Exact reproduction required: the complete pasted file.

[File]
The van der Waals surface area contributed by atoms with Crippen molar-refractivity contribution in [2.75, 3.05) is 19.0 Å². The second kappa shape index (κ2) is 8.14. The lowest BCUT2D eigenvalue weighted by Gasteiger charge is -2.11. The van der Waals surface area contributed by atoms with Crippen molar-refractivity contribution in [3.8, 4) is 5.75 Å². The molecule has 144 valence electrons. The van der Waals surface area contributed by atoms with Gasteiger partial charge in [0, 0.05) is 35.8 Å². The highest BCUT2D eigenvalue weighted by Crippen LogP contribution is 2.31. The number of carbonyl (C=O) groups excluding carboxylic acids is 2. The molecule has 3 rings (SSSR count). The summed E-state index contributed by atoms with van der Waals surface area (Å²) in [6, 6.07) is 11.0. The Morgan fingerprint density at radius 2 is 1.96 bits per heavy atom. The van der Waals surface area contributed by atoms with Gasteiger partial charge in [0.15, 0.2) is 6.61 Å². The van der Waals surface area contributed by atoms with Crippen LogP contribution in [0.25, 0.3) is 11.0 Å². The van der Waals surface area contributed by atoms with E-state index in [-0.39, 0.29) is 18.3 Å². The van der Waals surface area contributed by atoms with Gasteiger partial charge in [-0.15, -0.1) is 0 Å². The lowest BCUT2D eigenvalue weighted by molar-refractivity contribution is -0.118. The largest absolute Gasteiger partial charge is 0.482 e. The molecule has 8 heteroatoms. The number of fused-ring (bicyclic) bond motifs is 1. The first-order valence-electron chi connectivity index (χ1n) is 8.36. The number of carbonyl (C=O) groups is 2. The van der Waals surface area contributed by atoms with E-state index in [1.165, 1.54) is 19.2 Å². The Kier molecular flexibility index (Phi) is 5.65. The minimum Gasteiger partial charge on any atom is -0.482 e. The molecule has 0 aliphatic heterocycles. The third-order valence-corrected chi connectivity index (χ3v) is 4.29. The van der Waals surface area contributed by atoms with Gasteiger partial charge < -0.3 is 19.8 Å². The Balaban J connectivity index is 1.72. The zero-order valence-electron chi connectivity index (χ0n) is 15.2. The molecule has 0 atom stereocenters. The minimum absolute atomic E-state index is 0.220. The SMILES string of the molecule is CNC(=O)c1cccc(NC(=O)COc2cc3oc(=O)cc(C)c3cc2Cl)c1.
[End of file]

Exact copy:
The van der Waals surface area contributed by atoms with Crippen molar-refractivity contribution in [2.75, 3.05) is 19.0 Å². The second kappa shape index (κ2) is 8.14. The lowest BCUT2D eigenvalue weighted by Gasteiger charge is -2.11. The van der Waals surface area contributed by atoms with Crippen molar-refractivity contribution in [3.8, 4) is 5.75 Å². The molecule has 144 valence electrons. The van der Waals surface area contributed by atoms with Gasteiger partial charge in [0, 0.05) is 35.8 Å². The highest BCUT2D eigenvalue weighted by Crippen LogP contribution is 2.31. The number of carbonyl (C=O) groups excluding carboxylic acids is 2. The molecule has 3 rings (SSSR count). The summed E-state index contributed by atoms with van der Waals surface area (Å²) in [6, 6.07) is 11.0. The Morgan fingerprint density at radius 2 is 1.96 bits per heavy atom. The van der Waals surface area contributed by atoms with Gasteiger partial charge in [0.15, 0.2) is 6.61 Å². The van der Waals surface area contributed by atoms with Crippen LogP contribution in [0.25, 0.3) is 11.0 Å². The van der Waals surface area contributed by atoms with E-state index in [-0.39, 0.29) is 18.3 Å². The van der Waals surface area contributed by atoms with Gasteiger partial charge in [-0.15, -0.1) is 0 Å². The lowest BCUT2D eigenvalue weighted by molar-refractivity contribution is -0.118. The largest absolute Gasteiger partial charge is 0.482 e. The molecule has 8 heteroatoms. The number of fused-ring (bicyclic) bond motifs is 1. The first-order valence-electron chi connectivity index (χ1n) is 8.36. The number of carbonyl (C=O) groups is 2. The van der Waals surface area contributed by atoms with E-state index in [1.165, 1.54) is 19.2 Å². The Kier molecular flexibility index (Phi) is 5.65. The minimum Gasteiger partial charge on any atom is -0.482 e. The molecule has 0 aliphatic heterocycles. The third-order valence-corrected chi connectivity index (χ3v) is 4.29. The van der Waals surface area contributed by atoms with Gasteiger partial charge < -0.3 is 19.8 Å². The Balaban J connectivity index is 1.72. The zero-order valence-electron chi connectivity index (χ0n) is 15.2. The molecule has 0 atom stereocenters. The minimum absolute atomic E-state index is 0.220. The SMILES string of the molecule is CNC(=O)c1cccc(NC(=O)COc2cc3oc(=O)cc(C)c3cc2Cl)c1.